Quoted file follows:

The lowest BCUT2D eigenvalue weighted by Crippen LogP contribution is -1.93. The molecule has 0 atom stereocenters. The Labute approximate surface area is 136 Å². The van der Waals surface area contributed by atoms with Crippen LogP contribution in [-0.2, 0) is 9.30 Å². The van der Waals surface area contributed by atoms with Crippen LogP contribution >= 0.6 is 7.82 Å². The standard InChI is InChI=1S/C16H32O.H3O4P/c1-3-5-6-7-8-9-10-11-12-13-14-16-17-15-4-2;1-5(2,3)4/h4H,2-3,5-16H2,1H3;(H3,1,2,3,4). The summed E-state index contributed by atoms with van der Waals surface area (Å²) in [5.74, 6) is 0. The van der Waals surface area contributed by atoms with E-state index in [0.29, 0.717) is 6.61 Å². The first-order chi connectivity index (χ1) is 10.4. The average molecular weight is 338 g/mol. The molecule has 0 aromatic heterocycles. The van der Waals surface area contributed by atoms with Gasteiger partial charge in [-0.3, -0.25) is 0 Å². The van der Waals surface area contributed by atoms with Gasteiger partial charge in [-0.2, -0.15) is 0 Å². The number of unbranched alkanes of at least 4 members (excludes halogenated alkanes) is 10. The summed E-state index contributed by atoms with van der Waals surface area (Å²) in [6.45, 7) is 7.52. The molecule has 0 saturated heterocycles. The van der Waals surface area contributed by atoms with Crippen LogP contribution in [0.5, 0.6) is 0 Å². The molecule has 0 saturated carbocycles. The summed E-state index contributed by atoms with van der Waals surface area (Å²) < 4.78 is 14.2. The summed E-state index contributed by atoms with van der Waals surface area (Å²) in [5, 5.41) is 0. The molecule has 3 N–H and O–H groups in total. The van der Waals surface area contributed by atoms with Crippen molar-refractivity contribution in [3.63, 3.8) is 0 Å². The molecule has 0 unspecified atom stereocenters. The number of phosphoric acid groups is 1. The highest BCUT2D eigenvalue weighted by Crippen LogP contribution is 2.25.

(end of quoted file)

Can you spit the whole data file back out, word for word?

The lowest BCUT2D eigenvalue weighted by Crippen LogP contribution is -1.93. The molecule has 0 atom stereocenters. The Labute approximate surface area is 136 Å². The van der Waals surface area contributed by atoms with Crippen LogP contribution in [-0.2, 0) is 9.30 Å². The van der Waals surface area contributed by atoms with Crippen LogP contribution >= 0.6 is 7.82 Å². The standard InChI is InChI=1S/C16H32O.H3O4P/c1-3-5-6-7-8-9-10-11-12-13-14-16-17-15-4-2;1-5(2,3)4/h4H,2-3,5-16H2,1H3;(H3,1,2,3,4). The summed E-state index contributed by atoms with van der Waals surface area (Å²) in [5.74, 6) is 0. The van der Waals surface area contributed by atoms with E-state index in [0.29, 0.717) is 6.61 Å². The first-order chi connectivity index (χ1) is 10.4. The average molecular weight is 338 g/mol. The molecule has 0 aromatic heterocycles. The van der Waals surface area contributed by atoms with Gasteiger partial charge in [-0.3, -0.25) is 0 Å². The van der Waals surface area contributed by atoms with Gasteiger partial charge in [-0.2, -0.15) is 0 Å². The number of unbranched alkanes of at least 4 members (excludes halogenated alkanes) is 10. The summed E-state index contributed by atoms with van der Waals surface area (Å²) in [6.45, 7) is 7.52. The molecule has 0 saturated heterocycles. The van der Waals surface area contributed by atoms with Crippen LogP contribution in [0.5, 0.6) is 0 Å². The molecule has 0 saturated carbocycles. The summed E-state index contributed by atoms with van der Waals surface area (Å²) < 4.78 is 14.2. The summed E-state index contributed by atoms with van der Waals surface area (Å²) in [5, 5.41) is 0. The molecule has 3 N–H and O–H groups in total. The van der Waals surface area contributed by atoms with Crippen molar-refractivity contribution in [3.63, 3.8) is 0 Å². The molecule has 0 unspecified atom stereocenters. The number of phosphoric acid groups is 1. The highest BCUT2D eigenvalue weighted by Crippen LogP contribution is 2.25.